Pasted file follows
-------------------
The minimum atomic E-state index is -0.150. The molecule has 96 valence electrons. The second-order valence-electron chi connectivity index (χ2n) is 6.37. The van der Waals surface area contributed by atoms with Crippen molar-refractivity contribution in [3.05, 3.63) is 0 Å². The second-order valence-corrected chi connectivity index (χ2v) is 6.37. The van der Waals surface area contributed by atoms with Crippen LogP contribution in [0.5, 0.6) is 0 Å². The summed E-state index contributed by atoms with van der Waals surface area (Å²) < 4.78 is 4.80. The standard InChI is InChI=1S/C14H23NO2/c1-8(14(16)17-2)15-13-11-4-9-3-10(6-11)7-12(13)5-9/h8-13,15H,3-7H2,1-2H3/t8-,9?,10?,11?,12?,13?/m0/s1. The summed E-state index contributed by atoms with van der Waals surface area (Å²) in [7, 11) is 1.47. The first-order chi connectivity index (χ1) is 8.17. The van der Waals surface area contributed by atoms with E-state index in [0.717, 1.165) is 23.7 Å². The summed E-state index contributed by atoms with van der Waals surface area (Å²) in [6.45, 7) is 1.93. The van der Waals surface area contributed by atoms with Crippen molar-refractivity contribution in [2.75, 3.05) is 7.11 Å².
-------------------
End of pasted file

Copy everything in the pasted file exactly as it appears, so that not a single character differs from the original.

The minimum atomic E-state index is -0.150. The molecule has 96 valence electrons. The second-order valence-electron chi connectivity index (χ2n) is 6.37. The van der Waals surface area contributed by atoms with Crippen molar-refractivity contribution in [3.05, 3.63) is 0 Å². The second-order valence-corrected chi connectivity index (χ2v) is 6.37. The van der Waals surface area contributed by atoms with Crippen LogP contribution in [0.5, 0.6) is 0 Å². The summed E-state index contributed by atoms with van der Waals surface area (Å²) < 4.78 is 4.80. The standard InChI is InChI=1S/C14H23NO2/c1-8(14(16)17-2)15-13-11-4-9-3-10(6-11)7-12(13)5-9/h8-13,15H,3-7H2,1-2H3/t8-,9?,10?,11?,12?,13?/m0/s1. The summed E-state index contributed by atoms with van der Waals surface area (Å²) in [7, 11) is 1.47. The first-order chi connectivity index (χ1) is 8.17. The van der Waals surface area contributed by atoms with E-state index in [0.717, 1.165) is 23.7 Å². The summed E-state index contributed by atoms with van der Waals surface area (Å²) in [6.45, 7) is 1.93. The van der Waals surface area contributed by atoms with Crippen molar-refractivity contribution in [2.75, 3.05) is 7.11 Å².